If you belong to the risk group, the antibiotics such as Penicillin and Ampicillin administered intravenously will prevent infection. Ideally, the treatment begins four hours before your baby is born or immediately the amniotic membrane breaks open (CDC, 2010).

A pediatrician decides immediately after birth whether your child needs further help:

  • If you have been treated during birth and you and your baby are healthy, no further antibiotics are given
  • If you have not been treated during birth, but you and your baby are perfectly healthy, your baby will be monitored for 48 hours and possibly a laboratory test will be conducted.

If you and / or your child have first signs of infection, your baby will be immediately treated with antibiotics (intravenously)

Other methods of prevention of early onset Group B streptococcus that have been investigated include intramuscular intrapartum antibiotic prophylaxis, douching of the vagina with chlorhexidine and use of antibiotics (oral or intramuscularly) during pregnancy. However, all these methods were ineffective. There is currently no licensed vaccine for Group B streptococci infections.

Symptoms of group B streptococcal infection?
Infections with group B streptococci are usually seen within one week after birth. 90 percent of which occur within the first 24 hours.

Typically, symptoms will be seen by the doctor immediately after birth or after a short time. Symptoms to be watched out for include:

  • Lethargy
  • Irritability
  • Low blood pressure
  • Have an unusually high or low temperature
  • or an unusual cardiac and/or respiratory rate show (apnea)

Infection with late onset group B streptococci occurring in the second week of life can also be noticed. Less common are infections occurring within a month and very rarely can infections with Group B streptococcus occur, once your baby is three months old  

Group B streptococci can cause bacterial meningitis but more commonly they cause septicemia and pneumonia (CDC, 2010). The later the infection occurs, the less problematic are the infections. Most babies respond well to treatment, but meningitis can also cause permanent health problems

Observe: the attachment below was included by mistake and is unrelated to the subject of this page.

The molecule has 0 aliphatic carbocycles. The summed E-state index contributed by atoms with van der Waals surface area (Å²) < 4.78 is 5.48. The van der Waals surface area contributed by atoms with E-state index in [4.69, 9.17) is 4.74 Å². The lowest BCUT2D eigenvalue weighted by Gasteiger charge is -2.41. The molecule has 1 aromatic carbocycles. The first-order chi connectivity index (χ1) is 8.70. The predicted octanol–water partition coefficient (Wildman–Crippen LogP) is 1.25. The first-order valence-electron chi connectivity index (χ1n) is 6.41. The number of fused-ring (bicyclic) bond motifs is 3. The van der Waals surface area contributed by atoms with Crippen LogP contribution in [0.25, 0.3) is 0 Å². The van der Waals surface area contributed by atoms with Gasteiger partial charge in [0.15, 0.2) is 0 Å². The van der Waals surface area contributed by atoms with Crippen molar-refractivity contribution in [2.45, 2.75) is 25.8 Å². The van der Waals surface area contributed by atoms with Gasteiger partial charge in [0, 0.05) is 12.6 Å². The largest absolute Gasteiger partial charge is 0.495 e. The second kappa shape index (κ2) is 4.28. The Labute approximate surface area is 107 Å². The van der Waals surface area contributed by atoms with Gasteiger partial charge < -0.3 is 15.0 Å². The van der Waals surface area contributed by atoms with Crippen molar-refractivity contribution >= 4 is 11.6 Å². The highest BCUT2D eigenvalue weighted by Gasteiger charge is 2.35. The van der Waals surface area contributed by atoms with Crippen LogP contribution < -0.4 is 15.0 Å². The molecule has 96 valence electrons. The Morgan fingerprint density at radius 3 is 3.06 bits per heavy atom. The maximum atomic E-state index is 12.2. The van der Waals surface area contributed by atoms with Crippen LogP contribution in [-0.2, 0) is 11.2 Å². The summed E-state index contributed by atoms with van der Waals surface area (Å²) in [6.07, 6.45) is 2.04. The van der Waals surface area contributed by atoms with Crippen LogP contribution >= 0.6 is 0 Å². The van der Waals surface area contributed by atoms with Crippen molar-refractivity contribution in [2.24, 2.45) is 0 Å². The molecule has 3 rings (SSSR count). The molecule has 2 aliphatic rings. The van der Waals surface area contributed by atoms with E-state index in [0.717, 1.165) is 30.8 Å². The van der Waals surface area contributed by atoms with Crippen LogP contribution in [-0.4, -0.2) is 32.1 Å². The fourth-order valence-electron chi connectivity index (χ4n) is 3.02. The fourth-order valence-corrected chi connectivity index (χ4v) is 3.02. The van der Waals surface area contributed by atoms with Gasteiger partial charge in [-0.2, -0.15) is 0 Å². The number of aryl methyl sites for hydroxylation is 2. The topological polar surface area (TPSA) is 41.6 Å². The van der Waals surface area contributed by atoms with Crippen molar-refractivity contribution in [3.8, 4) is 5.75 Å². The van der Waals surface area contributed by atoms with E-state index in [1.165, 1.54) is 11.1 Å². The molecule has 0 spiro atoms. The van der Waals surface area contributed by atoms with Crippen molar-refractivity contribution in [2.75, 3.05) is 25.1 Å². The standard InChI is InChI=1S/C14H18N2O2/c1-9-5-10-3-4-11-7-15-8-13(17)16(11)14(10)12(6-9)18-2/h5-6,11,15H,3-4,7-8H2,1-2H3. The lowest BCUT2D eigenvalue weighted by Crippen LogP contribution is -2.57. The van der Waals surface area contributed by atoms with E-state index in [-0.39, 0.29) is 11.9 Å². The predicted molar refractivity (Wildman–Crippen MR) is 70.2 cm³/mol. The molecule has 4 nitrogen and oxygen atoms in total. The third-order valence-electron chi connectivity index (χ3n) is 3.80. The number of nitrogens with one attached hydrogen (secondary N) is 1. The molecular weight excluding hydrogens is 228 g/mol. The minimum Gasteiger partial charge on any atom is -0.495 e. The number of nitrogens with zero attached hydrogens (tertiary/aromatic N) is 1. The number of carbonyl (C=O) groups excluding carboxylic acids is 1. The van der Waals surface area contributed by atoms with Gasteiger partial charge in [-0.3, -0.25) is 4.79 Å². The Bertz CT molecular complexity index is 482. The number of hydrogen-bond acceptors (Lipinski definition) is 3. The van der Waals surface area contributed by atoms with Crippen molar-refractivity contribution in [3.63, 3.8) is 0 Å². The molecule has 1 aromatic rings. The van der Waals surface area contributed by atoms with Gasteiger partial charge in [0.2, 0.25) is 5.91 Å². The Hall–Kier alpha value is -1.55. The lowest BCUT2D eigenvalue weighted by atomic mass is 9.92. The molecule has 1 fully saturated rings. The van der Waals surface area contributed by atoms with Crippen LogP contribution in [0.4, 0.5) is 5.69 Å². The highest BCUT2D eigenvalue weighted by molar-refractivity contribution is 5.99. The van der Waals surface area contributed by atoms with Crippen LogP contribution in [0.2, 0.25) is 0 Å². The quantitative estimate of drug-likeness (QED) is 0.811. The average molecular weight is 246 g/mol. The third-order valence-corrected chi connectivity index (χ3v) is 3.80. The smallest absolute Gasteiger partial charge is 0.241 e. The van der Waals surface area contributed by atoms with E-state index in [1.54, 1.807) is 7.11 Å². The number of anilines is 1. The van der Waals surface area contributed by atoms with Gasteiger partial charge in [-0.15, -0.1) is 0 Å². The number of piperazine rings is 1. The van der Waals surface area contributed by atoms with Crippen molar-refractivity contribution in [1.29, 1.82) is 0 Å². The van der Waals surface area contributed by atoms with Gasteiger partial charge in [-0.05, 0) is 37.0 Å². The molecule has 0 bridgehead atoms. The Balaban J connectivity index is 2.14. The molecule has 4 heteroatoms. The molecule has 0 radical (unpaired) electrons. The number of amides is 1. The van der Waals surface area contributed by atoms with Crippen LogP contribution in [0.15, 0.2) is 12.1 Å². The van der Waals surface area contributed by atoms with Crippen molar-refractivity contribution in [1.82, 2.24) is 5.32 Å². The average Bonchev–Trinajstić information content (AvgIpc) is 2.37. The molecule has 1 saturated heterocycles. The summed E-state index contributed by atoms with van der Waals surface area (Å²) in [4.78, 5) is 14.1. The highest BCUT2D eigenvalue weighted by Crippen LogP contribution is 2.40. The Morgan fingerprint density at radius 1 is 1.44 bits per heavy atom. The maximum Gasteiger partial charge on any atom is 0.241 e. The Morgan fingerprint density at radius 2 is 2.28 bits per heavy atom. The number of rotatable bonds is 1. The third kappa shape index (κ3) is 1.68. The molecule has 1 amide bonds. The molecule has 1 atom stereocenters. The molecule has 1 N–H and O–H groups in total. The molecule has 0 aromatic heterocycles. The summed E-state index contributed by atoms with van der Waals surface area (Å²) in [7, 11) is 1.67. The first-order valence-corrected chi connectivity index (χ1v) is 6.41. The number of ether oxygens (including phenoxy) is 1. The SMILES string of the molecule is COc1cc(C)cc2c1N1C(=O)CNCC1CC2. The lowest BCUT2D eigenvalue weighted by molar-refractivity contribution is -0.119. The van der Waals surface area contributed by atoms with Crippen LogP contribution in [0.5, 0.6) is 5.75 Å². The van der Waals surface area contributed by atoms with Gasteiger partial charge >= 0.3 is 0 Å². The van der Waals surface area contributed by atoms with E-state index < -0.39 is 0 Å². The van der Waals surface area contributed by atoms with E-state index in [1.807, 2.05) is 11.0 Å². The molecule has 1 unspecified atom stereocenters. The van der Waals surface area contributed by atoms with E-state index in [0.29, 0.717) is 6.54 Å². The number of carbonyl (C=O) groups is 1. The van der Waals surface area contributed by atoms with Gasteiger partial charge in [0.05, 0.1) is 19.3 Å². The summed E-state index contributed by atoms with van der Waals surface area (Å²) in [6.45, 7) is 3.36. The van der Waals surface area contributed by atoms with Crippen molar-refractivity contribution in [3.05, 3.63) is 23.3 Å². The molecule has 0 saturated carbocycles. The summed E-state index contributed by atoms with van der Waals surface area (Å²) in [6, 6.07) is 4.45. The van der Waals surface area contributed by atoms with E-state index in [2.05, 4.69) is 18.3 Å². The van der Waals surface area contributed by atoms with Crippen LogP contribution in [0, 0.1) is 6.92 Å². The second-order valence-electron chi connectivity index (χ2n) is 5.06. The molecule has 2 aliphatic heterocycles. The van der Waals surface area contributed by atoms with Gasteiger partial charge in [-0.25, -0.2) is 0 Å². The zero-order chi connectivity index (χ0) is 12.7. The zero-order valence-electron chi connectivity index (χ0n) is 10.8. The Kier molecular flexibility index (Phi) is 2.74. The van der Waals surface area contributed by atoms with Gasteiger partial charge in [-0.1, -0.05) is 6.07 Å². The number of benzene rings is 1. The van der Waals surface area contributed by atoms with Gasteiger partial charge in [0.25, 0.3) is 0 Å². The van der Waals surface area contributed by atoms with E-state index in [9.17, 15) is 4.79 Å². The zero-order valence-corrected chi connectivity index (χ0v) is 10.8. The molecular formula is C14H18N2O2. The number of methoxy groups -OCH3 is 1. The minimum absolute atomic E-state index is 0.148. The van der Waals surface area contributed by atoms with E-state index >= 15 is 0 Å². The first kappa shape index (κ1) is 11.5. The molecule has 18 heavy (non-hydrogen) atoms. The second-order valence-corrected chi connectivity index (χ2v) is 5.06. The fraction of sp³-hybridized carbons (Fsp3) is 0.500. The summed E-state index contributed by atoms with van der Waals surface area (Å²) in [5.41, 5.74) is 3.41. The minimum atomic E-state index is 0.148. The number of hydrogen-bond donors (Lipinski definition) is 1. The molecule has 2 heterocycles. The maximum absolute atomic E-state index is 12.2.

Talk to your doctor or midwife if you are concerned or notice any of the symptoms of an infection with your baby. Even if it is just a false alarm.

Conclusion.

The importance of Group B streptococcus screening in pregnancy can be seen in the fact that Group B streptococcus also known as Streptococcus agalactiae is the leading cause of infectious neonatal death in the United States of America. The use of intravenous intrapartum antibiotic prophylaxis and Group B Streptococcus screening during pregnancy has helped significantly reduced the mortality rate from 50% (i.e. 1 in every 2 babies infected with early onset Group B streptococcus infection) in 1970 (CDC, 2010) to 4.7% in 2005 (Gilbert, 2003). This shows the marked importance of GBS screening coupled with intravenous intrapartum antibiotic prophylaxis in improving the prognosis of babies of mothers who are found to be carriers of group B Staphylococci.

References

  1. CDC. (2010). Prevention of perinatal Group B Streptococcal disease: Revised guidelines from CDC 2010. 1600, Clifton Road, N.E., MS C-23,
  2. Atlanta, GA 30333: Jennifer R. Verani, MD, National center for immunization and respiratory disease, CDC.
  3. Gilbert, R. (2003). Prenatal screening for group B streptococcal infection: Gaps in the evidence. International Journal of Epidemiology, 2–8.
  4. Main EK, Slagle T. Prevention of early-onset invasive neonatal group B streptococcal disease in a private hospital setting: the superiority of culture-based protocols. Am J Obstet Gynecol 2000;182:1344–54
  5. Schrag S, Gorwitz R, Fultz-Butts K, Schuchat A. Prevention of perinatal group B streptococcal disease.       Revised guidelines from CDC. MMWR
  6. Recomm Rep 2002;51:1 – 22  
  7. Davies HD, Adair CE, Schuchat A, Low DE, Sauve RS, McGeer A.Physicians’ prevention practices and incidence of neonatal group B streptococcal disease in 2 Canadian regions. Can Med Assoc J 2001;164:479 – 85
Article researched for: Private Doctors Clinic in Manchester Eccles